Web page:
Pied_Pfeffer's avatar

There is a saying: Two wrongs don’t make a right. If it is illegal, I can understand why parents would want to discipline their child. And in a way, it would make more of an impact coming from a parent who has experienced it then from one who hasn’t. See @jerv ‘s response.

Neizvestnaya's avatar

No. Parents with experience who no longer smoke can relay whatever stories they have of how the drugs affected them, their friends, their families, relationships, etc. Parents who are still doing drugs take the big gamble their kids will do more than experiment.

MyNewtBoobs's avatar

No. But I think it is hypocritical to tell your children that you were always this wise and perfect, and didn’t screw up when you were younger.

Simone_De_Beauvoir's avatar

I think it’s delusional to say ‘don’t do drugs’ to your teens and expect that to be the end of your work, so to speak. Speaking about your own experiences, providing reasonable expectations would be necessary as well, in my opinion. We all go through phases where drugs might be a part of our lives but there are reasons why some of those drugs are no longer a part of our lives and it’s important to explain those journeys to your kids and to speak of extremes where their behavior may lead. Watching Intervention right now is kind of helpful (too bad my toddlers are asleep).

Cruiser's avatar

No…. if anything they are telling you something they wished their parents said to them.

john65pennington's avatar

My wife and i have never used illegal drugs of any kind. i understand your question and see the answer from two different perspectives: 1. the old adage, “don’t do as i do, do as i say do” and 2. parents made mistakes that they do not want to pass onto their children.

Our children have never been smokers of cigarettes. wife and i smoke. for years, when our kids were younger, we preached to them the hazards of smoking cigarettes. we were setting a bad example, but we are adults and our hope was that our children would never lite a ciagarette. today, both our children are smoke-free. as teenagers smoking, we were never made aware of the harm that tobacco can cause a human body. after the public was educated on second-hand smoke, we never smoked inside our home.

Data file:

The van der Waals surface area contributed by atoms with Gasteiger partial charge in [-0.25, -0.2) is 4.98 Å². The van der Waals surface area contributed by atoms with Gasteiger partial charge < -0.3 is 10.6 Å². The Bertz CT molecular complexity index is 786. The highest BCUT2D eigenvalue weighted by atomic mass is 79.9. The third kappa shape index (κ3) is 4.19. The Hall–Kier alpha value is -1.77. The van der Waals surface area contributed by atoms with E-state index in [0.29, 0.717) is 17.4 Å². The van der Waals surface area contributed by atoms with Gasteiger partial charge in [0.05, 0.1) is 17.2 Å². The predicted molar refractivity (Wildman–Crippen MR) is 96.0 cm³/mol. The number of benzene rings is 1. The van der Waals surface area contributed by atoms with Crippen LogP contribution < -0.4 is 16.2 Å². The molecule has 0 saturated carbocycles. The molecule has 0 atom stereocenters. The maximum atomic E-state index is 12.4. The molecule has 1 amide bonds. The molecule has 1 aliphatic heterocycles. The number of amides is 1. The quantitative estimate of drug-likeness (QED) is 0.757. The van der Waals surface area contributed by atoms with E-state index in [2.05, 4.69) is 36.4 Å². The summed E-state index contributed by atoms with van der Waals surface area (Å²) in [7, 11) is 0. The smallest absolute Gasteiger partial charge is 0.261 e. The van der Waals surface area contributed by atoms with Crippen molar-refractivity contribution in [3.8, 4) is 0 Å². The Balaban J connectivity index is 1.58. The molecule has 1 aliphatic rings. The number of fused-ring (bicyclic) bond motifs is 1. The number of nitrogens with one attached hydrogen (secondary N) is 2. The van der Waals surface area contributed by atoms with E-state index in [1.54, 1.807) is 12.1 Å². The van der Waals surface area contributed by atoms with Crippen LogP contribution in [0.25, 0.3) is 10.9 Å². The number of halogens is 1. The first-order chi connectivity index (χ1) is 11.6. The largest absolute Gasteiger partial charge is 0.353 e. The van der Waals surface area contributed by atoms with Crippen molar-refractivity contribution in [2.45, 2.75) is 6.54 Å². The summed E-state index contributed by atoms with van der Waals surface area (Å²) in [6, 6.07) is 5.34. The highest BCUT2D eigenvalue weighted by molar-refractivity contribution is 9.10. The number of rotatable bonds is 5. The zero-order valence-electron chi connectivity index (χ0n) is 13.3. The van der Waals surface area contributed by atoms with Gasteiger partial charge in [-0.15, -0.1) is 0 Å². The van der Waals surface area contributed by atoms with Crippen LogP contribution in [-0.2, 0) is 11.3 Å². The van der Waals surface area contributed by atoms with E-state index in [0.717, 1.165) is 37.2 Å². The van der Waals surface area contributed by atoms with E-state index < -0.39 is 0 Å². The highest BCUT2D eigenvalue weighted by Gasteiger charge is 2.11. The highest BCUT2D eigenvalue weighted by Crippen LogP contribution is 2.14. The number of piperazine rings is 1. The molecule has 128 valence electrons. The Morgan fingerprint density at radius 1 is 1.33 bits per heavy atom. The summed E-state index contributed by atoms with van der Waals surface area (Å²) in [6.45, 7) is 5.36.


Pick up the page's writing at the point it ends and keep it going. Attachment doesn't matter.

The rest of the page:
Point here is that yes, some parents may have smoked pot and other illegal drugs. i see your point of: “you did it, then so can i”. parents are not perfect. along in their lives, they make mistakes, just like everyone else. sometimes, “what’s good for the goat is not good for the gander”.

Hypocrisy_Central's avatar

Sweet holy moly, I say it is kind of a de facto hypocrisy but it can be mitigated if they own up to the fact that their own drug use was wrong and they were stupid to get involved and are not duggires now then it can pass. They can use it as their life experience. They should because of that offer the guy a chance to attone and get the car and other goodies back sooner.

Trillian's avatar

Hypocrisy has nothing to do with it, as the child answers to the parents, they do not answer to him. We’re here to talk about you, little mister. As long as they are legally held responsible for what he does, then I guess they have something to say about it.
But since it has been brought up, one would hope that the parents drug days are long over and they can use it to illustrate points. The fact is, this kid has a stake in this and stands to lose much with a drug bust on his record.

zen_'s avatar

Nah. A parent has responsibilities concerning the well being and safety of the kids.

Do as I say, not as I do.

Coloma's avatar

Not at all.

Experience is a teacher.

Did I want my teenage daughter to drop acid and shoot the rapids in a canoe at midnight like I did?

Not on your life. lol

I am very pleased that my daughter at almost 23 is not a huge partier and, infact…she once said to me when I was cautioning her about something in her teens…..” mom, YOU were waaay wilder than I am!” Hahaha

Oooh…mama’s projections fully revealed! lol

lonelydragon's avatar

Of course, the parent is an authority figure, and the child should answer to them. But just because they are authorities, that doesn’t mean they are perfect, and if they hide the truth of their past, then that is hypocritical. They should take advantage of a teachable moment and explain why they believe that drug use is dangerous, based on their own experiences.

NaturallyMe's avatar

No. It’s never hypocritical to try to prevent your children from making mistakes that you’ve made.